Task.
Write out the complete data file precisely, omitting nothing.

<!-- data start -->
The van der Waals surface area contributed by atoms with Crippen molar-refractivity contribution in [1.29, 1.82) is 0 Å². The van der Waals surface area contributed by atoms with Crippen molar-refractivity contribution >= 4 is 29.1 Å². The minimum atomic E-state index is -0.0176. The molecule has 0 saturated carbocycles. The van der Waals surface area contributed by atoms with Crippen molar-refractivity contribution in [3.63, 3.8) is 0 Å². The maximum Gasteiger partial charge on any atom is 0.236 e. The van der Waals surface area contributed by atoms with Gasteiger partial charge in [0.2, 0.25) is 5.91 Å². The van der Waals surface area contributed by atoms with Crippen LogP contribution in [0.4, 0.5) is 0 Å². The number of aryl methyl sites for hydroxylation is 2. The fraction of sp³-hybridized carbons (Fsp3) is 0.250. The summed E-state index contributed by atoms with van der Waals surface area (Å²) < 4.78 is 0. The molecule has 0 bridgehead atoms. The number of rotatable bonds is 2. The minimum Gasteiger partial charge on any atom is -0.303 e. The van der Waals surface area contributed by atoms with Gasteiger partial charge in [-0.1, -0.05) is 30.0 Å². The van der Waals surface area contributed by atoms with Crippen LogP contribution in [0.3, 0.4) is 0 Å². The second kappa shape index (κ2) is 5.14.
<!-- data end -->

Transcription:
The van der Waals surface area contributed by atoms with Crippen molar-refractivity contribution in [1.29, 1.82) is 0 Å². The van der Waals surface area contributed by atoms with Crippen molar-refractivity contribution >= 4 is 29.1 Å². The minimum atomic E-state index is -0.0176. The molecule has 0 saturated carbocycles. The van der Waals surface area contributed by atoms with Crippen molar-refractivity contribution in [3.63, 3.8) is 0 Å². The maximum Gasteiger partial charge on any atom is 0.236 e. The van der Waals surface area contributed by atoms with Gasteiger partial charge in [0.2, 0.25) is 5.91 Å². The van der Waals surface area contributed by atoms with Crippen LogP contribution in [0.4, 0.5) is 0 Å². The number of aryl methyl sites for hydroxylation is 2. The fraction of sp³-hybridized carbons (Fsp3) is 0.250. The summed E-state index contributed by atoms with van der Waals surface area (Å²) < 4.78 is 0. The molecule has 0 bridgehead atoms. The number of rotatable bonds is 2. The minimum Gasteiger partial charge on any atom is -0.303 e. The van der Waals surface area contributed by atoms with Gasteiger partial charge in [-0.1, -0.05) is 30.0 Å². The van der Waals surface area contributed by atoms with Crippen LogP contribution in [0.3, 0.4) is 0 Å². The second kappa shape index (κ2) is 5.14.